Cage Warriors garnered some criticism for pressing ahead with their Cage Warriors 113 event last Friday. However, the man who was crowned lightweight champion on the night, Mason Jones, has claimed that he was “over the moon” with the safety precautions the promotion put in place in light of the coronavirus pandemic.
Cage Warriors lost a number of fights as travel restrictions tightened around the world. When the use of their London venue was pulled by owners AEG, they relocated to Manchester, England, in order to keep the show on the road with a card behind closed doors.
Jones claimed the coveted title with a first-round stoppage of highly touted Northern Irish fighter Joe McColgan. Speaking of the safety measures, the Welsh fighter joked that he was “fed up” due to the amount of tests he was put through to compete on the card.
“I got fed up with being tested, to be honest with, it was doing my head in!” Jones laughed as he detailed the situation on MMA Fighting’s Eurobash podcast.
Although most of the general concern was focused on fight night, Jones explained how the landscape of the weigh-ins changed amidst the spreading virus. He recalled how his temperature was checked and he was checked for symptoms before a doctor signed off on him to fight.
“Normally, it’s an open thing where they invite all the fighters and teams and you wait your turn. They had limited access to the weigh-ins so they had the main card come in at 1 o’clock. They did some of the prelims later on and after that they brought the rest of them in to weigh. It was split into two or three groups,” Jones explained.
“At the weigh-ins, after you weighed in you did your face-to-face, you got your temperature tested and they checked you for symptoms, you had to be signed off by a doctor. Straightaway, they asked to leave the premises. They said, ‘Please stay in your hotel rooms, we don’t want you wandering around Manchester. We’d prefer if you stayed in.’”
He also detailed how Cage Warriors president Graham Boylan drove home that people who did not abide by the safety measures would be banned from all promotional events.
“I had to be there at four o’clock for a meeting, they do a pre-fight meeting every time. They brought us there. We had a chat with Graham [Boylan] about everything that was going on. He said, ‘There’s a black curtain around the stage, you can all go and see it. When the fights start, you stay in your changing rooms and if we say any outside of it you’ll be banned from Cage Warriors shows. You’re not to come down, no one is to watch and no one is allowed in. All I want to see on the night is the corner crew and the [Cage Warriors] team, anyone else will be banned from Cage Warriors.’”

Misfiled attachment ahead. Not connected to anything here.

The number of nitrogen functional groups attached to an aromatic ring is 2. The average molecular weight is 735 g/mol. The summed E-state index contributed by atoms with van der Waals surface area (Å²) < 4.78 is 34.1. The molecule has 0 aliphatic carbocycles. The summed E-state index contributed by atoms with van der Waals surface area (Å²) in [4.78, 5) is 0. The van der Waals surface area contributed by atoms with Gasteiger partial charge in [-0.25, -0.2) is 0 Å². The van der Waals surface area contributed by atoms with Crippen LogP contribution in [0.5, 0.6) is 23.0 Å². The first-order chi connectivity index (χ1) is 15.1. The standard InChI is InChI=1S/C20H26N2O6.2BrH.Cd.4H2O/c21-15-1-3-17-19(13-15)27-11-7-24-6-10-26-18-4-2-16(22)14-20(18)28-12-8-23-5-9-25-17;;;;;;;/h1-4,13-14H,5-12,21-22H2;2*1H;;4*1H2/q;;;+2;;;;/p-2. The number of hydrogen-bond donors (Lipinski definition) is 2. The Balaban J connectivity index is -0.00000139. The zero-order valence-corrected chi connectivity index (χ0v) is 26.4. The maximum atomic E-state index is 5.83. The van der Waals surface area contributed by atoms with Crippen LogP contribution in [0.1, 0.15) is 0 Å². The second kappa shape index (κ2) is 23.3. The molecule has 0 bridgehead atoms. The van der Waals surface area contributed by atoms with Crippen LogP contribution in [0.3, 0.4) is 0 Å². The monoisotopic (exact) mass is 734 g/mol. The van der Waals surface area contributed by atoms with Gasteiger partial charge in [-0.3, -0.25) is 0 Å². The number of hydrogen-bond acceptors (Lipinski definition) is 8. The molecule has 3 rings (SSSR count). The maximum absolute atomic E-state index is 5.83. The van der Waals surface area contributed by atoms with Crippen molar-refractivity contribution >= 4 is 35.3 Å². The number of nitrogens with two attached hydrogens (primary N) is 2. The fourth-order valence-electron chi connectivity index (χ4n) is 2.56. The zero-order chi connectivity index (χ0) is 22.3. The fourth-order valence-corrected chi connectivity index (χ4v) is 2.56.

After meeting, Jones and his team were put through more tests.
“Straight after the meeting all my team had to be tested for symptoms again and we were all signed off by a doctor,” he said.
On fight night itself, he remembered being escorted to his changing room and being told to leave immediately after claiming the lightweight title.
“When we came back at seven there was as security guard on the gate making sure nobody could get near the venue. To get into the venue, our names were all on a sheet, so a security guard was ticking us off as we came through, we all had to get bands before we came onto the premises. We weren’t allowed to wander anywhere, we were escorted straight up to the changing rooms and were told we weren’t leaving until our fight. As soon as it’s time to fight we were escorted out pretty much.”
“After the fight, they gave us our medical checks, they paid us our money and they asked us to leave,” he added. “I was over the moon with the way it was run. It was a different environment that we see most at most MMA shows. It was a new experience for me and I really enjoyed it. I enjoyed my walkout, I enjoyed the fight and obviously, I enjoyed the celebrations.”
On reflection, Jones described the measures Cage Warriors put in place as “quite military.”
“It was quite military the way they did everything. I personally can’t think of anyway they could’ve made it safer. There was limited contact with everyone. We weren’t allowed to wander anywhere and we weren’t even allowed to watch the fights. With the different changing rooms, they were able to limit contact as much as possible.”
Check out Mason Jones’ latest interview on Eurobash. It begins at 1:32:00.